Technologies make Formula 1 the safest race in the world

Biometric gloves, helmets withstand impact force of up to 20 tons and high temperature up to 800ºC, halo protects life even when a 2-floor bus falls … The most advanced technology and stringent regulations have turned seemingly unsafe F1 racing cars into utopian safety on every journey.

Formula 1 cars (F1) travel at an average speed of 250-300km / h. Each corner creates a fierce competition between 24 riders and always poses a threat to the lives of people in the car. Technology applications have solved that problem – making racing cars safer than ever.

The hat “accepts” all bumps and temperatures

Each driver is required to wear protective clothing to withstand high temperatures and fire during driving.

The first part of the driver’s face is protected by a helmet made of metamaterials. The hat must pass the tests of FIA (World Motor Vehicle Federation) such as: withstand impact force up to 20 tons, withstand temperatures up to 800ºC, withstand the impact of a Long and heavy steel bars fall freely at a height of over 5 meters … In return, the cost to complete each hat is usually up to over USD 9,000.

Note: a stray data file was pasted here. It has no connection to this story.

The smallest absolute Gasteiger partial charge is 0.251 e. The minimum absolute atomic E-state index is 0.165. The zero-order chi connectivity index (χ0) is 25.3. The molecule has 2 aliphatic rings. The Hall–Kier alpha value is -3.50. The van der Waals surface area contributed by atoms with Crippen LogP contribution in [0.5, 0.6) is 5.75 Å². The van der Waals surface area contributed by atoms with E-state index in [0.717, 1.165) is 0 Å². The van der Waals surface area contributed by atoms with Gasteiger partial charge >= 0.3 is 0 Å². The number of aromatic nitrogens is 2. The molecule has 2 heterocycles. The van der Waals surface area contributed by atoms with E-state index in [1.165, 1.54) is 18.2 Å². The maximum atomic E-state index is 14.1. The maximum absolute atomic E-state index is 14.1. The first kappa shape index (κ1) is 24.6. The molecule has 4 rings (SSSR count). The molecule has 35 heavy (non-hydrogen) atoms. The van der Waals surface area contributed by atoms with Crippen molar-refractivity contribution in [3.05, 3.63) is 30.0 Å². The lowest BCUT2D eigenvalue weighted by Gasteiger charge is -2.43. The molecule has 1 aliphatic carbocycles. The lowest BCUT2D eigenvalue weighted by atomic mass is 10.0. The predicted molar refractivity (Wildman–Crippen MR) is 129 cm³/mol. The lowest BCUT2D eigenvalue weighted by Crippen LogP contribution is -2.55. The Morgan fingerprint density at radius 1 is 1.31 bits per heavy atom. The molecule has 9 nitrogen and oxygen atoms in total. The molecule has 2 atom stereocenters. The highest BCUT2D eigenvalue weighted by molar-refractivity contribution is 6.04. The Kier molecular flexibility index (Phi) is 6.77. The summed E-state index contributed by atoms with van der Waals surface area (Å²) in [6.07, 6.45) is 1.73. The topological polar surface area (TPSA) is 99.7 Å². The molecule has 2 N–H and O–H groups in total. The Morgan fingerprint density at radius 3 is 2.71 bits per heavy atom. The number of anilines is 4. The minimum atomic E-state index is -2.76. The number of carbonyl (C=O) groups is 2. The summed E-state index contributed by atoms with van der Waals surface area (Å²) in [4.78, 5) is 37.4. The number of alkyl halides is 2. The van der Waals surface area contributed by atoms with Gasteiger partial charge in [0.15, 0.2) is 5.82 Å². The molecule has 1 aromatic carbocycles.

HANS – “talisman” of the lumbar vertebrae

Seat belts with HANS technology are one of the talismans of F1 riders

At speeds above 250km / hour, if crashing into a retaining wall, the driver’s neck will suffer a great force, a spinal fracture and it is difficult to preserve life.

Each rider when sitting in the cockpit will have to wear up to 5 protective straps containing the external force suppression technology: 2 shoulder cross wires, 1 rope around the abdomen, 2 wires on the legs. The foot / knee part of the driver is also designed with dynamic damping pads to avoid injury in the event of a collision.

In 1980, two biologists, Jim Downing and Bob Hubard, invented HANS, a device designed so that when a collision occurs, elastic belts absorb and destroy almost all forces. slide down the protective belt over the shoulder of the driver. HANS helps to reduce over 65% of the impact on the head, nearly 90% of the impact on the driver in any case – minimizing possible injuries.